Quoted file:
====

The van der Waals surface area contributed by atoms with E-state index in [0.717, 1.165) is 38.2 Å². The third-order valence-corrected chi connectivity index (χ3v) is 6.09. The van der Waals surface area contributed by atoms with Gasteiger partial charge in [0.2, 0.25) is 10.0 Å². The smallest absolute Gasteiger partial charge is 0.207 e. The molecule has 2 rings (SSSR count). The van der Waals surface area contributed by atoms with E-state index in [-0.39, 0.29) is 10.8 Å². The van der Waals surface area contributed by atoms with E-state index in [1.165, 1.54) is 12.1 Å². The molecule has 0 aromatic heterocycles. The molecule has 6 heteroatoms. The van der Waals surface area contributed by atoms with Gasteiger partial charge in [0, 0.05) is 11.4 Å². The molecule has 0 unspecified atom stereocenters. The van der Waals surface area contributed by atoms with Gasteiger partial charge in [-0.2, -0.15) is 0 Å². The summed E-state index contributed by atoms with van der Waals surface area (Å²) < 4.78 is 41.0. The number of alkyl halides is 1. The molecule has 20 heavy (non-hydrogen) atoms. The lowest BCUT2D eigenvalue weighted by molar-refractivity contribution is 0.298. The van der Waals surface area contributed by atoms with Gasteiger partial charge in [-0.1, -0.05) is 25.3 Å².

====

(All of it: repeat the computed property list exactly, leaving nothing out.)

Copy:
The van der Waals surface area contributed by atoms with E-state index in [0.717, 1.165) is 38.2 Å². The third-order valence-corrected chi connectivity index (χ3v) is 6.09. The van der Waals surface area contributed by atoms with Gasteiger partial charge in [0.2, 0.25) is 10.0 Å². The smallest absolute Gasteiger partial charge is 0.207 e. The molecule has 2 rings (SSSR count). The van der Waals surface area contributed by atoms with E-state index in [-0.39, 0.29) is 10.8 Å². The van der Waals surface area contributed by atoms with E-state index in [1.165, 1.54) is 12.1 Å². The molecule has 0 aromatic heterocycles. The molecule has 6 heteroatoms. The van der Waals surface area contributed by atoms with Gasteiger partial charge in [0, 0.05) is 11.4 Å². The molecule has 0 unspecified atom stereocenters. The van der Waals surface area contributed by atoms with Gasteiger partial charge in [-0.2, -0.15) is 0 Å². The summed E-state index contributed by atoms with van der Waals surface area (Å²) < 4.78 is 41.0. The number of alkyl halides is 1. The molecule has 20 heavy (non-hydrogen) atoms. The lowest BCUT2D eigenvalue weighted by molar-refractivity contribution is 0.298. The van der Waals surface area contributed by atoms with Gasteiger partial charge in [-0.1, -0.05) is 25.3 Å².